Thomas 'Tommy' Makem (November 4, 1932 – August 1, 2007) was an internationally celebrated Irish folk musician, artist, poet and storyteller, best known as a member of The Clancy Brothers and Tommy Makem. He played the long-necked 5-string banjo, guitar, tin whistle, and bagpipes, and sang in a distinctive baritone. He was sometimes known as "The Bard of Armagh" (taken from a traditional song of the same name) and "The Godfather of Irish Music".
He emigrated to the United States in 1955, carrying his few possessions and a set of bagpipes (from his time in a pipe band). He went to work in a mill in Dover, New Hampshire; but in 1956, a mill accident crushed his hand. With his arm in a sling, he sought out the Clancy Brothers in New York to make music.
The Clancys were signed to Columbia Records in 1961. The same year, at the Newport Folk Festival, Makem and Joan Baez were named the most promising newcomers on the American folk scene. During the 1960s, The Clancy Brothers and Tommy Makem performed sellout concerts at such venues as Carnegie Hall, and made television appearances on shows like The Ed Sullivan Show and The Tonight Show. The group performed at The White House for President Kennedy. They also played in smaller venues such as Gate of Horn in Chicago.
Makem left the group in 1969 to pursue a solo career. In 1975, he and Liam Clancy were both booked to play a folk festival in Cleveland, Ohio, and were persuaded to do a set together. Thereafter they often performed as Makem and Clancy, recording several albums together. He once again went solo in 1988.
In the 1980-90s, Makem was a principal in a well-known New York Irish music venue, "Tommy Makem's Irish Pavilion." This E. 57th Street club was a prominent and well-loved performance spot for a wide range of musicians. A random list of performers and visitors includes Paddy Reilly, Joe Burke, and Ronnie Gilbert. Makem was a regular performer, often solo and often as part of Makem & Clancy, particularly in the late fall and holiday season. The club was also used for warm-up performances in the weeks before the 1984 reunion concert of The Clancy Brothers and Tommy Makem at Lincoln Center.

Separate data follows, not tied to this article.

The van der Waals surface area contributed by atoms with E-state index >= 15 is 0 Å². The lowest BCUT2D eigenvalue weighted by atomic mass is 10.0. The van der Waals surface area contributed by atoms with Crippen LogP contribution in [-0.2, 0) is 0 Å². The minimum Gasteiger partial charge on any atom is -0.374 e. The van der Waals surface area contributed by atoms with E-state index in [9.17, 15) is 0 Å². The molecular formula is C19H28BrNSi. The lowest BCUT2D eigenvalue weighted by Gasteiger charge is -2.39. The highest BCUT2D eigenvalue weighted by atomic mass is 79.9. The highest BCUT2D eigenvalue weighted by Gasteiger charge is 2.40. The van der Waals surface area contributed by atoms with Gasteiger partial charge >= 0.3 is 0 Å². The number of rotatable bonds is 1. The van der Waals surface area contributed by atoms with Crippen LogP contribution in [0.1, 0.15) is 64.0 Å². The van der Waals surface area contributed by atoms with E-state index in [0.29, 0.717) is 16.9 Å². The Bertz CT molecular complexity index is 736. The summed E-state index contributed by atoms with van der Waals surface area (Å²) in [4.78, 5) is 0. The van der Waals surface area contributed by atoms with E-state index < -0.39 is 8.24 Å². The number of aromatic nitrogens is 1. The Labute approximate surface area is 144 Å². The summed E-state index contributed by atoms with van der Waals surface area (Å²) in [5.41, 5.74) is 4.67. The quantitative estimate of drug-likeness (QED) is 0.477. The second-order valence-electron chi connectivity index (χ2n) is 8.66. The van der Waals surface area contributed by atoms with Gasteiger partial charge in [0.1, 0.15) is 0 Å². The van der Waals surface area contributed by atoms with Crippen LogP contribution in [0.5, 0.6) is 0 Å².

In 1997 he wrote a book, Tommy Makem's Secret Ireland, and in 1999 premiered his own one man theatre show, Invasions and Legacies, in New York. His career includes various other acting, video, composition, and writing credits. He also established the Tommy Makem International Festival of Song in South Armagh in 2000.
Makem died following a lengthy battle with lung cancer in Dover, New Hampshire. He continued to record and perform until very close to the end. Paying tribute to him after his death, Liam Clancy said, "He was my brother in every way
His sons Shane, Conor, and Rory ("The Makem Brothers") and nephew Tom Sweeney continue the family folk music tradition. He also had one daughter Katie Makem-Boucher and two grandchildren Molly Dickerman and Robert Boucher. His wife, Mary predeceased him in 2001.
Makem was a prolific composer/songwriter. His performances were always full of his compositions, many of which became standards in the repertoire. Some, notably "Four Green Fields", became so well known that they were sometimes described as anonymous folk songs. During the fall of the Iron Curtain, Makem often proudly told the story that his song "The Winds Are Singing Freedom" had become a sort of folk anthem among Eastern Europeans seeing a new future opening before them.
Makem's best-known songs include "Four Green Fields", "Gentle Annie", "Red is the Rose", "The Rambles of Spring", "The Winds Are Singing Freedom", "The Town of Ballybay", "Winds of the Morning", "Mary Mack", and "Farewell to Carlingford".
Makem had a gripping stage presence – the result of years of public performance, a charismatic personality, and a bard's voice. An army of friends and fans attended his frequent concerts, many recognizing each other at far-flung venues. Performances frequently included the following familiar elements:
Makem made dozens of recordings. A partial discography is available at (see additional links below):
Specific examples follow. (solo recordings only)
*These last two are available on "From the Archives" - Shanachie CD
*This is available as "An Evening With Tommy Makem" - Shanachie CD
Following releases all available on Shanachie CD unless noted otherwise